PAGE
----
Sylvia Broude Execu1ve Director, Toxics Ac1on Center MASSRECYCLE R3 Conference Plenary Remarks -‐ Zero Waste and the Incinerator Moratorium
Case against li7ing the incinerator moratorium: • High heat gasiﬁca1on and other forms of staged incinera1on are incinera1on and have similar environmental impacts • Gasiﬁca1on, plasma arc, and pyrolysis are pollu1ng and threaten public health • These technologies do not work: they have a history of economic and technological failures • Gasiﬁca1on competes with recycling • We can solve our waste problem in-‐state without expanding incinera1on
“Disposal of waste carries a signiﬁcant cost to the economy and the environment, and represents lost opportuni9es.” -‐MassDEP Dra7 Solid Waste Master Plan, 2010
An incinerator is an incinerator is an incinerator
Comparing mass burn and staged incinerators (gasiﬁcaIon, plasma arc, pyrolysis) • Very similar concerns around: types of emissions, impact on zero waste approaches, waste of resources and energy, jobs, climate • Staged incinerators may have less air emissions than mass burn incinerators (but the same pollutants) • Staged incinerators would likely have less boRom ash than mass burn incinerators • Staged incinerators would likely cost more than mass burn, and thus have more ﬁnancial risk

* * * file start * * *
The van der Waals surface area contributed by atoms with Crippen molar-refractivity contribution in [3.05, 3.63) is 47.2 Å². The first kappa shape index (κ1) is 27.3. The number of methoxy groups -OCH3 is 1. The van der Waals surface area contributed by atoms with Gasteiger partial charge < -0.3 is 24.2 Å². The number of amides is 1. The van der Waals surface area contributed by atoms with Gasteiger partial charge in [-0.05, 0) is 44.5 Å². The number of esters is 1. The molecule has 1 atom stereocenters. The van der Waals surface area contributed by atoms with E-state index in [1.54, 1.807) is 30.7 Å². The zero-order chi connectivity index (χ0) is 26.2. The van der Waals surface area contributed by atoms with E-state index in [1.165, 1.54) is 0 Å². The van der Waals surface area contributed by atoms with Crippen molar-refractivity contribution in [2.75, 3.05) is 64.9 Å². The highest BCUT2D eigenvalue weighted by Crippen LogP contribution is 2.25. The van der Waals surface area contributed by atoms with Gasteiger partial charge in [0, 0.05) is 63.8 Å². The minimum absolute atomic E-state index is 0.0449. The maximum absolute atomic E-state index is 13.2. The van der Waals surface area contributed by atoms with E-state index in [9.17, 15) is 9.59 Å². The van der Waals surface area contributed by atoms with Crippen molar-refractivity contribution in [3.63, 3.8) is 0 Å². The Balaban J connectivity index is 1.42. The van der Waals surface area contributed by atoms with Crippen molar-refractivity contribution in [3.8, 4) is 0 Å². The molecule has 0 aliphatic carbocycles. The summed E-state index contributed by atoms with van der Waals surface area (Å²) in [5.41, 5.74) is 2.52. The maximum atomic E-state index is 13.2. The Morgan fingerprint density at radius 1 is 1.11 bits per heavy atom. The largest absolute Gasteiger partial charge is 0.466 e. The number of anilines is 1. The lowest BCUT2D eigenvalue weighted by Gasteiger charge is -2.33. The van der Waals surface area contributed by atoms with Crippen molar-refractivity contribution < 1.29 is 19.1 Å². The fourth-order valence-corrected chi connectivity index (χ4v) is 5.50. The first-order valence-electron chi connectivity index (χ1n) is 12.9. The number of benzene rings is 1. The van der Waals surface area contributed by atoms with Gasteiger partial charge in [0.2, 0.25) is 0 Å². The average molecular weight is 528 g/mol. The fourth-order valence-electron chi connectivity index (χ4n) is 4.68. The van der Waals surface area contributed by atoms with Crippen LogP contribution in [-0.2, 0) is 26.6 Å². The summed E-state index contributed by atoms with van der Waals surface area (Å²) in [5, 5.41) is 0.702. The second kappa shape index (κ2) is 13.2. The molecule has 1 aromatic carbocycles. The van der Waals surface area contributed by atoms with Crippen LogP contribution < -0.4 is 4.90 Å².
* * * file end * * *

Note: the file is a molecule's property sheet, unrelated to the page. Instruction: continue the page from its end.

“Many of the perceived benefits ofgasification and pyrolysis over combustiontechnology proved to be unfounded. Theseperceptions have arisen mainly frominconsistent comparisons in the absence ofquality information.”The Viability of Advanced Thermal Treatment in the UK,Fichtner Consulting Engineers Limited, 2004, p.4
Staged incineraIon is polluIng and harmful to public health • Heavy metals such as lead, cadmium, arsenic, chromium, and mercury,halogenated hydrocarbons, acid gases, particulate matter, and volatileorganic compounds such as dioxin and furans• Nano-particles or ultrafines• Solid, liquid, gaseous releases• Discharges to surface and groundwater that may be highly toxic• Have been accidents and unexpectedly high emissions released inoperating facilities (see examples to follow)